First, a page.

Thay teaches us that when we feel anger, we should hold our anger like a baby—to neither express our anger nor suppress it, but to look deeply at our feelings so that we can understand the roots of our anger. This practice has worked for me in being with patients and their families as well. When I can hold their pain and look deeply at it, I neither become consumed and overwhelmed by their pain nor do I distance myself from them. If I can be deeply present with my patients, there are no walls of judgment or separation. I can help them so much more by listening to what they need and how they feel.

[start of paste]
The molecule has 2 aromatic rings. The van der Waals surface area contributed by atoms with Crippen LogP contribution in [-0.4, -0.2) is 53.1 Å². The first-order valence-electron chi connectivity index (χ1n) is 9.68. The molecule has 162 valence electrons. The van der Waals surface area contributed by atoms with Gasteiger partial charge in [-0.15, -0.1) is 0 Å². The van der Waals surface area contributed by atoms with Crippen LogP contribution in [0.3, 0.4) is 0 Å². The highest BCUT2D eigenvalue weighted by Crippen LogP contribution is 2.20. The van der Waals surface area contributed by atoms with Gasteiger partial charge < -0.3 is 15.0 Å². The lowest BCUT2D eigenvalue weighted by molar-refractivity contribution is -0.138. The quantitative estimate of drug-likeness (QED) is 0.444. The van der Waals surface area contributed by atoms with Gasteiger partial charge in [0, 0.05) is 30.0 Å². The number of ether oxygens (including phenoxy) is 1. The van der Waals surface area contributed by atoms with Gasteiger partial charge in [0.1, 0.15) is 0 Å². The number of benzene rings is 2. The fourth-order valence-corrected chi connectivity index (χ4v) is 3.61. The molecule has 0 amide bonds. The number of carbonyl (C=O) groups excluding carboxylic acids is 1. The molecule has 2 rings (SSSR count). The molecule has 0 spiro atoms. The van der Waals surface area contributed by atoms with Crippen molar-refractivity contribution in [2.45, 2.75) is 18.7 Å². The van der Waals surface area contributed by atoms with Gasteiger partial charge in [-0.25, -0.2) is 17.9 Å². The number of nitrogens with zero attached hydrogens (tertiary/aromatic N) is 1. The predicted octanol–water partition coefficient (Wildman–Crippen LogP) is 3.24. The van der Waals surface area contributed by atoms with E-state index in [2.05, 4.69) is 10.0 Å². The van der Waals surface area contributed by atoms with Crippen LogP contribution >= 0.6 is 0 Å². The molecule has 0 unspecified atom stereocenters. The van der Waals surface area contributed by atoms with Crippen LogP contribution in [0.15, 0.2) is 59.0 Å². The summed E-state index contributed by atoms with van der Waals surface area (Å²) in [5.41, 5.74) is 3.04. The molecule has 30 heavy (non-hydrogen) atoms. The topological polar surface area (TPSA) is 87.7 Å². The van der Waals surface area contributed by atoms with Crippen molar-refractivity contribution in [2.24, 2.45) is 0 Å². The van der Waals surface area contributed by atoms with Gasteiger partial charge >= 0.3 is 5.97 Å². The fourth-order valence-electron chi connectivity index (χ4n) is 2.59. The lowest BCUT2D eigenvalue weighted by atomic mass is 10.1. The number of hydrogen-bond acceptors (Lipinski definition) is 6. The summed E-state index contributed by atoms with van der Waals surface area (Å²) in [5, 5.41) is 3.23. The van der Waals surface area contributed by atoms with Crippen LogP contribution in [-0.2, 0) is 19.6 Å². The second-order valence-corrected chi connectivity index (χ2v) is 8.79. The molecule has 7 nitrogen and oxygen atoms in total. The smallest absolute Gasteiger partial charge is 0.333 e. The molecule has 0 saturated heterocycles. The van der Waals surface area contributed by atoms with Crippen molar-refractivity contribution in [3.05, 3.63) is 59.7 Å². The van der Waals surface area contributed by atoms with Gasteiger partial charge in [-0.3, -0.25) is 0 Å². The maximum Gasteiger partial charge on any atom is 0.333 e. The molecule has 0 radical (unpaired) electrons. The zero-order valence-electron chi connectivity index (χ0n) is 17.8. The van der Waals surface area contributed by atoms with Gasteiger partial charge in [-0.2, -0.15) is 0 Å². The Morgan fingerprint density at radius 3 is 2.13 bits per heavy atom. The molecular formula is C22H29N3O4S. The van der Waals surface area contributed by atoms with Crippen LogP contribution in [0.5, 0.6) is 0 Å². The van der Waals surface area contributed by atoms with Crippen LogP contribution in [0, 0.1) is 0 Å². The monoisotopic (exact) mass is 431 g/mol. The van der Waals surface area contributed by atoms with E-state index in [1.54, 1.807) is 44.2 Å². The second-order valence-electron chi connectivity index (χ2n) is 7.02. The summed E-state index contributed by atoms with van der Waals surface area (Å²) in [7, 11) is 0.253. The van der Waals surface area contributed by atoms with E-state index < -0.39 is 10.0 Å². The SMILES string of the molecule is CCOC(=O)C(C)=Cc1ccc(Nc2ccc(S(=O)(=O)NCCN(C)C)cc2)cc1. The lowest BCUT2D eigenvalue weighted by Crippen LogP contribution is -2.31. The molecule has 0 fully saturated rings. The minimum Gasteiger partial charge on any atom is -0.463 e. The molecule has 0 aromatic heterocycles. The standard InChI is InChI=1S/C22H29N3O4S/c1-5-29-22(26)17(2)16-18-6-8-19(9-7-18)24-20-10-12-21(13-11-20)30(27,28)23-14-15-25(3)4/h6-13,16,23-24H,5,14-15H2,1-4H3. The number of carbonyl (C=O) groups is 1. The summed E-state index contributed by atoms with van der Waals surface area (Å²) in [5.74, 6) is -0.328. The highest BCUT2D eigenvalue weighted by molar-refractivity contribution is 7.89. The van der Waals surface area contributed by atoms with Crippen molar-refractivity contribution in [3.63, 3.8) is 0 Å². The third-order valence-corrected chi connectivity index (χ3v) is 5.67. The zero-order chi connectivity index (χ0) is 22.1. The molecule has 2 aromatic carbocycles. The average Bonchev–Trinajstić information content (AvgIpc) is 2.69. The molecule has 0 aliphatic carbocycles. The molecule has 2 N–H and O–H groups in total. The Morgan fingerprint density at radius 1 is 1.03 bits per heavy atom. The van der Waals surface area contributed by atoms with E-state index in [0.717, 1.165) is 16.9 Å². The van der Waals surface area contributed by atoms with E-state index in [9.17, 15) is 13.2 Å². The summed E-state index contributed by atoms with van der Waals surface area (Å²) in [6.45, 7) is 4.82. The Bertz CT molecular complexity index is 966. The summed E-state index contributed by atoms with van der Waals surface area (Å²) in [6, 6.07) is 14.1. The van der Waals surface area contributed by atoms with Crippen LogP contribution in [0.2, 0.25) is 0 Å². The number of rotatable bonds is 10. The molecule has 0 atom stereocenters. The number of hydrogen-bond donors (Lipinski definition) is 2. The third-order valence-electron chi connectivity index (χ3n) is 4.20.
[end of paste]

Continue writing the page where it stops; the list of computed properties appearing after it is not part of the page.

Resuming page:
Learning to be present to my patients has been a wonderful practice for me. As a nurse, I was taught to fix things, to find a symptom and do something to change it for the better. But I’ve learned that when I deeply observe and listen to them, they can tell me far more about what is wrong and what they need. Helping to ease the burden of a patient’s suffering needs to be on his or her own terms for the help to be meaningful.
It has been a privilege to be with my patients through the triumphs, tragedies, births, and deaths. Looking at suffering deeply in my patients and myself has taught me about myself, the nature of suffering, and about impermanence. While life can be so resilient, when sitting with someone as they die, the flicker of a moment between life and death feels so tender and fragile.
We can understand impermanence with our heads, but it is in looking at suffering deeply that impermanence fills our hearts.